Thursday, May 20, 2010

Things Humans Should Know About Their Love Birds

By Eduardo Gonzalez
If you handle your love bird properly, you will have a great home companion.  Love birds are sociable.  They enjoy communicating with people.  They are active, charming and beautiful, too, with their amazing colorful feather coats on their backs and tails.  These tiny birds can sweep you away.
They do well in small homes--condominiums, apartments and small houses because they are so tiny.  But if you want to get the best out of your love birds, you must treat them well from the very beginning.
Here are some pointers for dedicated humans who would like to breed their love birds and start well with the birdies:
1.     Do not allow contact between unlike species.  Love birds are curious and if they hear other bird sounds they will investigate their neighbors.  Don’t presume they’re safe because you have partitioned the species.  Love birds can move partitions that separate them from other birds.  This can spell disaster.  The other birds may get agitated and fight.   If you partition your birds, keep sturdy clips on so the love birds can’t move them. It’s alright for them to hear each other, but they should not see each other to avoid confrontation.  Also, put cloudy coverings between the cages.
2.     Be nutrition conscious for birds and birdies.  If your love birds are well fed with nutritious foods their birdies will be healthy, too.  Always give love birds fresh food.  The best green veggie for them is wheatgrass, which is packed with vitamins and minerals.  Also feed them pellets, but ask other experienced bird owners and breeders, and research on pellets—there are so many in the market.  Include veggies, grains, spouted beans, seeds, brown rice, and corn mixed with grain. Fresh veggies arouse love birds’ enthusiasm to mate. It is their aphrodisiac.  Fresh food and sunlight give them energy.
3.     Use the right perches.  Don’t make them too dense—that will have a major effect on the male’s ability to make contact with his mate.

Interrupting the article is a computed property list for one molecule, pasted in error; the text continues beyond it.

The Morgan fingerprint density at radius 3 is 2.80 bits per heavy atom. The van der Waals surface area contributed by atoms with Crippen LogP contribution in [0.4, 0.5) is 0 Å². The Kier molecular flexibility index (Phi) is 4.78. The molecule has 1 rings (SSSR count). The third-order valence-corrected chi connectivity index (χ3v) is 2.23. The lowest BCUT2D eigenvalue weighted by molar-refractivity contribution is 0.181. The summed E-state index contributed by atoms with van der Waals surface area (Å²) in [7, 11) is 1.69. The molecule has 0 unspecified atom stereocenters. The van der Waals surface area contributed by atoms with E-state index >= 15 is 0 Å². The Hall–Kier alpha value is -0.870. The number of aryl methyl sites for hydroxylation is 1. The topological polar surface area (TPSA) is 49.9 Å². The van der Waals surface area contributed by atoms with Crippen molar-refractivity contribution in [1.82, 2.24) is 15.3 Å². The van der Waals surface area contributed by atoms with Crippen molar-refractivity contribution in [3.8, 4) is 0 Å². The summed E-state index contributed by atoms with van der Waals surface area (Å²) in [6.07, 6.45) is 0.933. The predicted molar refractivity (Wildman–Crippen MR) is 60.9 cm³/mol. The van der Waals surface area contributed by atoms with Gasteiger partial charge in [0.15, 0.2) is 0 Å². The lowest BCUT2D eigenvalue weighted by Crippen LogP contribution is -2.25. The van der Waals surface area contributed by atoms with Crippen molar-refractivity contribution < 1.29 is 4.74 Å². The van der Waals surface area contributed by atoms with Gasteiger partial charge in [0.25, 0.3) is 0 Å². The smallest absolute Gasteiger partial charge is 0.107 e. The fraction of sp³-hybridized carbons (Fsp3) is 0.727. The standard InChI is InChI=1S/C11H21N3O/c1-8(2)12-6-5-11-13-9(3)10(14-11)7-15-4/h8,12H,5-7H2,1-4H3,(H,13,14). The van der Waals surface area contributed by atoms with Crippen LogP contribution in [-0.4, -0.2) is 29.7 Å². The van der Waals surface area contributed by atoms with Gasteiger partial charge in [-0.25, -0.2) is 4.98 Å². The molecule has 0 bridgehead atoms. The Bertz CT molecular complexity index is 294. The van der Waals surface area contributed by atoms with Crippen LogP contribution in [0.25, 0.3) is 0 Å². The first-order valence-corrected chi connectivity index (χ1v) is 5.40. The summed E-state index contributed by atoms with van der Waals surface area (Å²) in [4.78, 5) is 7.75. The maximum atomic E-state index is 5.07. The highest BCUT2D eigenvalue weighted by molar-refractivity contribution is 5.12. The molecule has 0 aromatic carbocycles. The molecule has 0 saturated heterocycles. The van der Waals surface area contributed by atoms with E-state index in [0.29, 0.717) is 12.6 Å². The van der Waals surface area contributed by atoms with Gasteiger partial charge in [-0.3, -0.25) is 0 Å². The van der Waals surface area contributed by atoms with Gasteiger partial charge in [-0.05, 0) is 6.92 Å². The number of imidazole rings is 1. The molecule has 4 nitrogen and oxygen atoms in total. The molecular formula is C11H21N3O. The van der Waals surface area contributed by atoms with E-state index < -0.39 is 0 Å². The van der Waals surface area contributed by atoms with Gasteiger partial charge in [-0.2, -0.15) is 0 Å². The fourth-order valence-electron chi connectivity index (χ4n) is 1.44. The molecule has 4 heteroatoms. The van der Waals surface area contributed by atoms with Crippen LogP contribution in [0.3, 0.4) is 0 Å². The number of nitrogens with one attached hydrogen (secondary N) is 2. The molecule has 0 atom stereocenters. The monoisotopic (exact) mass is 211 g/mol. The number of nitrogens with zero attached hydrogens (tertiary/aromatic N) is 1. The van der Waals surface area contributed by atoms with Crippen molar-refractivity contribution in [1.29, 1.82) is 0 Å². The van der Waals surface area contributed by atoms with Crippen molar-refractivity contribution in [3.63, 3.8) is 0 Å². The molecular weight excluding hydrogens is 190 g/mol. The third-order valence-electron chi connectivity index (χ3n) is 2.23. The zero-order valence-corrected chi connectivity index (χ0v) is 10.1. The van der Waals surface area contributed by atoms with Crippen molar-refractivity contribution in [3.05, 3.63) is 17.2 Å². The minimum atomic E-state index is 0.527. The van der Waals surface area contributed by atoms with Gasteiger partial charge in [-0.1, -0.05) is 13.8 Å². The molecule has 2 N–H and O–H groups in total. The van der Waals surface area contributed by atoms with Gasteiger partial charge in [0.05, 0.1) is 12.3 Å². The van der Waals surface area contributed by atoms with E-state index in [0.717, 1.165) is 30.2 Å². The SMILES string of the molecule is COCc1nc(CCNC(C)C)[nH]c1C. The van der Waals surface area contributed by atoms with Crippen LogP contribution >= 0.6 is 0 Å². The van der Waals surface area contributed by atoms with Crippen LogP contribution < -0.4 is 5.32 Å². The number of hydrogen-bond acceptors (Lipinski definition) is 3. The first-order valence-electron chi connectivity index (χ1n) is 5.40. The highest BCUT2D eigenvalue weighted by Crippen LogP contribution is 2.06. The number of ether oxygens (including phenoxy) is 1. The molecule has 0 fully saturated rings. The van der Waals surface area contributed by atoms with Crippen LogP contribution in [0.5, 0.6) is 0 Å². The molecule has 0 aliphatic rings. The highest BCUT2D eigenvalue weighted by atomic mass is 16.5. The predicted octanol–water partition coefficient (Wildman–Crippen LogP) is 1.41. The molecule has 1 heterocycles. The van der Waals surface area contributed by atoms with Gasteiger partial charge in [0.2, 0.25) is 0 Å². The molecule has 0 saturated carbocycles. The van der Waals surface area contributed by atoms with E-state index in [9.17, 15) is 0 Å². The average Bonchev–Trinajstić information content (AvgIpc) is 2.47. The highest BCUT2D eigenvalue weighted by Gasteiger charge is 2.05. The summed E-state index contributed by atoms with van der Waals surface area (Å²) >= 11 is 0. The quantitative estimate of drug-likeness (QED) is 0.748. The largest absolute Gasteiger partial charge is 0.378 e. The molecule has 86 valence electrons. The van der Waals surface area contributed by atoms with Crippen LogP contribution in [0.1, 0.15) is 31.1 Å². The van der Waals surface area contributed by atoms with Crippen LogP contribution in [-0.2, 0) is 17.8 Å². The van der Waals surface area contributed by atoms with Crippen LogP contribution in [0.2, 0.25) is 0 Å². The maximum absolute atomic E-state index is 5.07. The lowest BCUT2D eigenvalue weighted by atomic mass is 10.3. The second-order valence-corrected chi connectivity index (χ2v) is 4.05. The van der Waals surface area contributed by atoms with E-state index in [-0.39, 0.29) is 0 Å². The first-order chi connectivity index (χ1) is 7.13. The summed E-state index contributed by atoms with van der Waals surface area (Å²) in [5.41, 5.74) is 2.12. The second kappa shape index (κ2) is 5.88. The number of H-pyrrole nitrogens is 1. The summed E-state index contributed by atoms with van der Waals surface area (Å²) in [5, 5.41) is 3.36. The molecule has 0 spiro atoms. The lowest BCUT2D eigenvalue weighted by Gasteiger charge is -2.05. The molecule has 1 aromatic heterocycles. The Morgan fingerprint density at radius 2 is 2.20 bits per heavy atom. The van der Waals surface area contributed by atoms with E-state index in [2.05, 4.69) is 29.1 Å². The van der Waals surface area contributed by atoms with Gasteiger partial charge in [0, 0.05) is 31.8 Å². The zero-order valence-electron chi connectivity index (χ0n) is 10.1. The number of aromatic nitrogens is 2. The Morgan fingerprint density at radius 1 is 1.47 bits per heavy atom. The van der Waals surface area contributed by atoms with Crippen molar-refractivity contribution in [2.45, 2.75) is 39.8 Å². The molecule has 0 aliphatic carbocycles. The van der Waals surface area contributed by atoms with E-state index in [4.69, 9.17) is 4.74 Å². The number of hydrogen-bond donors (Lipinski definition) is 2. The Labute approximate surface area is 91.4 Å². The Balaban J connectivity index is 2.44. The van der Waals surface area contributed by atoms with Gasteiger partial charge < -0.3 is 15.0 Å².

4.     Unhatched eggs.  The female usually lays six eggs, and if only four hatch, that’s a good batting average.  If no eggs hatch, that could mean the female did not receive the right nutrition beforehand, or she may have acquired a bacterial infection.  Another possible reason is the female doesn’t like to sit on her eggs because they are cold.  
1.     Refrain from having splay legged babies.   This happens when the legs of the newborn birdies are spread straight out from the body and they cannot get a firm hold in order to sit up. To stop splay legs, put two to three inches of nontoxic bedding substrates into the nesting boxes.  This will stop the birdies from winding up at the bottom of the nesting boxes on a slippery wooden flooring where they can’t get a hold of themselves. It also protects them from their overenthusiastic mothers who sit too firmly on them. When the birdies are hitting the wooden floor they must be taken out, and then the nests must be taken out, too. Do this very carefully—don’t destroy the nest.  Just add two to three inches of nontoxic substrate and lay the nests on top of the substrate so the birdies will not be splay legged.
If the birdies are splay legged, double band their legs.  Use dental floss to tie their legs jointly so that they will be in the right position under their bodies. Then put the baby birdies into a cup with soft padding to help them have the right position. To do this, take the baby birdies from their nests and hand feed them away from the other baby birdies.  Do this to prevent incidents such as baby birdies getting strangled because of the strings attached under the bodies of the baby birdies afflicted with splay legs.
 With the right information your love birds and love birdies will truly develop in a way that will delight you.

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